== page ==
Geodynamics articles from across Nature Portfolio

Geodynamics refers to the processes by which mantle convection shapes and reshapes the Earth and other rocky planets. Its study includes plate tectonics, volcanism, the chemistry of lava and volcanic rocks, gravity and geomagnetic anomalies as well as seismic investigations into the structure of the mantle.


Latest Research and Reviews

News and Comment

  • News & Views |

    Deciphering the contribution of mantle convection to Earth’s surface elevation remains challenging, but it may have a dominant influence on mountain-building at subduction zones, according to a new study reconstructing the topographic evolution of Calabria.

    • Gregory A. Ruetenik
  • Research Highlights |

    An article in Tectonics identified asymmetric rifting during the break-up of Gondwana from variations in a thermal lithosphere–asthenosphere boundary model for the South American and African passive margins.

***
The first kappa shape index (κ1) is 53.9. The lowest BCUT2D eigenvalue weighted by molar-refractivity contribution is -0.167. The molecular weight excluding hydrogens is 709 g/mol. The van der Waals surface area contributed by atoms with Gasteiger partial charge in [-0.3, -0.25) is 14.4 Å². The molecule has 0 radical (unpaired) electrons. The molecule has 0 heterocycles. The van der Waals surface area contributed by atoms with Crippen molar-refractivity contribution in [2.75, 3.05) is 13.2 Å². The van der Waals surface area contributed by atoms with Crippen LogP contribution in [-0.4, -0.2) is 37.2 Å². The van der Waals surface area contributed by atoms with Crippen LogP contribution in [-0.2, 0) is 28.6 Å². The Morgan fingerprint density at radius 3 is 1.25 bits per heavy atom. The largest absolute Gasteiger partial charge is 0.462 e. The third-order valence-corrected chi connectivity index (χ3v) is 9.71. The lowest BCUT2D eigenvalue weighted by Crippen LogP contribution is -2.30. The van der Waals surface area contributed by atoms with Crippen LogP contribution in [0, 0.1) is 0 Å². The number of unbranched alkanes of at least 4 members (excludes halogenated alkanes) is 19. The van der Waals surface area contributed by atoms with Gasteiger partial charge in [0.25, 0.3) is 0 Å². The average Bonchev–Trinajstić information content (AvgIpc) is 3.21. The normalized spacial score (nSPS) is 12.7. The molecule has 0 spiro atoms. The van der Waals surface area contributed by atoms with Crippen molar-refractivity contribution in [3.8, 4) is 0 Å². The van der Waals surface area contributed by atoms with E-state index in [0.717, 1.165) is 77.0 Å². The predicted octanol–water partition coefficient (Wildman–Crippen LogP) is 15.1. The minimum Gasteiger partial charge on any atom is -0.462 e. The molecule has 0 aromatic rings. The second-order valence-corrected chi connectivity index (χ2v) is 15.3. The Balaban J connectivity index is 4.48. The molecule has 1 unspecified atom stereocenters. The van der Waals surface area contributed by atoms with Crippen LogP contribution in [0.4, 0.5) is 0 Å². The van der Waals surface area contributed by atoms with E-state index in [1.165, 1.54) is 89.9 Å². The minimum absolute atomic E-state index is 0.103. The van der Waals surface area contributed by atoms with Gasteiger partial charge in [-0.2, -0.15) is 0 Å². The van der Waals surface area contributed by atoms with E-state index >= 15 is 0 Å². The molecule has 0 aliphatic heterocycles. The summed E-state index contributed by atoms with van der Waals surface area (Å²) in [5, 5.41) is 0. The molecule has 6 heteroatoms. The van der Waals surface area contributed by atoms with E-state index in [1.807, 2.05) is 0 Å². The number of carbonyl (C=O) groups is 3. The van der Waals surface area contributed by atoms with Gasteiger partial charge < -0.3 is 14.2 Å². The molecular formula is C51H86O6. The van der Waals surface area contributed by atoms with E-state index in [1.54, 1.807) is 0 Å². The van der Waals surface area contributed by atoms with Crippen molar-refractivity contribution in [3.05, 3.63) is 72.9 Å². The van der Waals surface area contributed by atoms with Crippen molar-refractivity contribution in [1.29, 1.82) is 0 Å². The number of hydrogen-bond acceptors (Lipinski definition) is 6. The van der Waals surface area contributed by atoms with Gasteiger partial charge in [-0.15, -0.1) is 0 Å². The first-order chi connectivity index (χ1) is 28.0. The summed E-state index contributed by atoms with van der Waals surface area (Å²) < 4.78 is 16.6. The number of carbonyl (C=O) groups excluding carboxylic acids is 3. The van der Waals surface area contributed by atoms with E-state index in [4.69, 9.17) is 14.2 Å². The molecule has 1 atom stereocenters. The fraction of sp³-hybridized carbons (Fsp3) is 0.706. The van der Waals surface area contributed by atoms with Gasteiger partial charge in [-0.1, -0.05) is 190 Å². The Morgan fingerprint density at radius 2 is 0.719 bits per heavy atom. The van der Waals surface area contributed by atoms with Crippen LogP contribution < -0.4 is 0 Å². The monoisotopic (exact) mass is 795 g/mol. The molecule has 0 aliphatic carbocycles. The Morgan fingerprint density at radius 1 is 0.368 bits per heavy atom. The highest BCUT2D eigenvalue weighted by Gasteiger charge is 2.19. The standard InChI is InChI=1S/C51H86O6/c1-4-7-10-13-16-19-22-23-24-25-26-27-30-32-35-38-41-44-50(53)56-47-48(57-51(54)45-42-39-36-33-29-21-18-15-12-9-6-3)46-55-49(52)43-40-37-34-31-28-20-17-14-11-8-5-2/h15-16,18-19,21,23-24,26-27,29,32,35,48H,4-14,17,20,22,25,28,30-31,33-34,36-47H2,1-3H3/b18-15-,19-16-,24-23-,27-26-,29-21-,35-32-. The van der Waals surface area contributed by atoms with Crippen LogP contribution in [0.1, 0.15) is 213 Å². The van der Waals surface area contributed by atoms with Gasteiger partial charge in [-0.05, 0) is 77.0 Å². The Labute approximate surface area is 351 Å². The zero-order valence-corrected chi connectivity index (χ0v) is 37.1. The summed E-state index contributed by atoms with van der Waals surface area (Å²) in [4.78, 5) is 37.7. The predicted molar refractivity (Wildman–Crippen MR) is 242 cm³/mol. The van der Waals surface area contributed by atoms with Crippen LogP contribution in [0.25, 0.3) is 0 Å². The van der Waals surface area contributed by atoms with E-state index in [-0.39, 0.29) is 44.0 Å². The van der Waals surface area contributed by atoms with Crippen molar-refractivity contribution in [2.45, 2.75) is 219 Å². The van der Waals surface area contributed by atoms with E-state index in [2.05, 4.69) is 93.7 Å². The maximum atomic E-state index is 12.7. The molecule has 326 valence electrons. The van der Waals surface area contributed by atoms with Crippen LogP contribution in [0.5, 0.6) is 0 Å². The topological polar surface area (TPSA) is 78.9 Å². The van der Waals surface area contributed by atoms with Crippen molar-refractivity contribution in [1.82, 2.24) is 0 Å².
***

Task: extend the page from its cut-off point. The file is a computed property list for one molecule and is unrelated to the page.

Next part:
• Erin Scott
  • News & Views |

    A global analysis of seismic waves has identified a widespread sharp velocity anomaly at the base of the low seismic velocity zone that is consistent with partial melting, closing a decades-long debate about the origin of this zone.

    • Geeth Manthilake
    Nature Geoscience 16, 110-111
  • News & Views |

    Venus and Earth have remarkably different surface conditions, yet the lithospheric thickness and heat flow on Venus may be Earth-like. This finding supports a tectonic regime with limited surface mobility and dominated by intrusive magmatism.

    • Diogo L. Lourenço
  • News & Views |

    New analyses of data from NASA’s InSight mission show that the majority of marsquakes arise from warm rocks near a set of young volcanic fissures. This ongoing seismicity reveals that this region was recently volcanically active and may remain so today.

    • Jeffrey C. Andrews-Hanna
    Nature Astronomy 6, 1349-1350